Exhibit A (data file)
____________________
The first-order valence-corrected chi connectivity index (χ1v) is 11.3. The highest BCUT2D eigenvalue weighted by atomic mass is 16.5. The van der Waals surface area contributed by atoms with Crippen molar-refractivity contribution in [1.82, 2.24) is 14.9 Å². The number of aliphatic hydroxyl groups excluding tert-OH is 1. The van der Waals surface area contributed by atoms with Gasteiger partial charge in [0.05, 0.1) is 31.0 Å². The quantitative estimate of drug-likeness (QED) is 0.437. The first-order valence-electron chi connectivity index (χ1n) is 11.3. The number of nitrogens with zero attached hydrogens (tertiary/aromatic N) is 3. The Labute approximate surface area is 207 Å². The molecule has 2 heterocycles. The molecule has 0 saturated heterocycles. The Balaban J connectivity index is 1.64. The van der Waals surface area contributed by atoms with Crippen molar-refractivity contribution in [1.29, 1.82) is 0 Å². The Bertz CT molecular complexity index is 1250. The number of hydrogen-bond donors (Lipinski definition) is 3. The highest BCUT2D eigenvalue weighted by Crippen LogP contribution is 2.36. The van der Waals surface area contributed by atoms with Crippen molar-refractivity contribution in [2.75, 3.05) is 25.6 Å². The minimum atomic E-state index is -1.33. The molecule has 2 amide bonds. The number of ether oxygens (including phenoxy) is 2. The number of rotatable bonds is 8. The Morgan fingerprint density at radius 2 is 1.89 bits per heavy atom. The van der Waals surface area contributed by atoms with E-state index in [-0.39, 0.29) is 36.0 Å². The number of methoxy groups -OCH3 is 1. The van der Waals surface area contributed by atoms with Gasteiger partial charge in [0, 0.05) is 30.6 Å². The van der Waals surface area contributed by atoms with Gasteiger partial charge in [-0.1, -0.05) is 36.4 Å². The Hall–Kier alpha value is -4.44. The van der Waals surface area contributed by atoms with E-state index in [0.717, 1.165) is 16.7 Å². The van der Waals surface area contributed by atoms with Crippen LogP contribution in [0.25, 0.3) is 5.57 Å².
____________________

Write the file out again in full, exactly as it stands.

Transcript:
The first-order valence-corrected chi connectivity index (χ1v) is 11.3. The highest BCUT2D eigenvalue weighted by atomic mass is 16.5. The van der Waals surface area contributed by atoms with Crippen molar-refractivity contribution in [1.82, 2.24) is 14.9 Å². The number of aliphatic hydroxyl groups excluding tert-OH is 1. The van der Waals surface area contributed by atoms with Gasteiger partial charge in [0.05, 0.1) is 31.0 Å². The quantitative estimate of drug-likeness (QED) is 0.437. The first-order valence-electron chi connectivity index (χ1n) is 11.3. The number of nitrogens with zero attached hydrogens (tertiary/aromatic N) is 3. The Labute approximate surface area is 207 Å². The molecule has 2 heterocycles. The molecule has 0 saturated heterocycles. The Balaban J connectivity index is 1.64. The van der Waals surface area contributed by atoms with Crippen molar-refractivity contribution in [1.29, 1.82) is 0 Å². The Bertz CT molecular complexity index is 1250. The number of hydrogen-bond donors (Lipinski definition) is 3. The highest BCUT2D eigenvalue weighted by Crippen LogP contribution is 2.36. The van der Waals surface area contributed by atoms with Crippen molar-refractivity contribution in [2.75, 3.05) is 25.6 Å². The minimum atomic E-state index is -1.33. The molecule has 2 amide bonds. The number of ether oxygens (including phenoxy) is 2. The number of rotatable bonds is 8. The Morgan fingerprint density at radius 2 is 1.89 bits per heavy atom. The van der Waals surface area contributed by atoms with E-state index in [-0.39, 0.29) is 36.0 Å². The number of methoxy groups -OCH3 is 1. The van der Waals surface area contributed by atoms with Gasteiger partial charge in [0, 0.05) is 30.6 Å². The van der Waals surface area contributed by atoms with Gasteiger partial charge in [-0.1, -0.05) is 36.4 Å². The Hall–Kier alpha value is -4.44. The van der Waals surface area contributed by atoms with E-state index in [0.717, 1.165) is 16.7 Å². The van der Waals surface area contributed by atoms with Crippen LogP contribution in [0.25, 0.3) is 5.57 Å².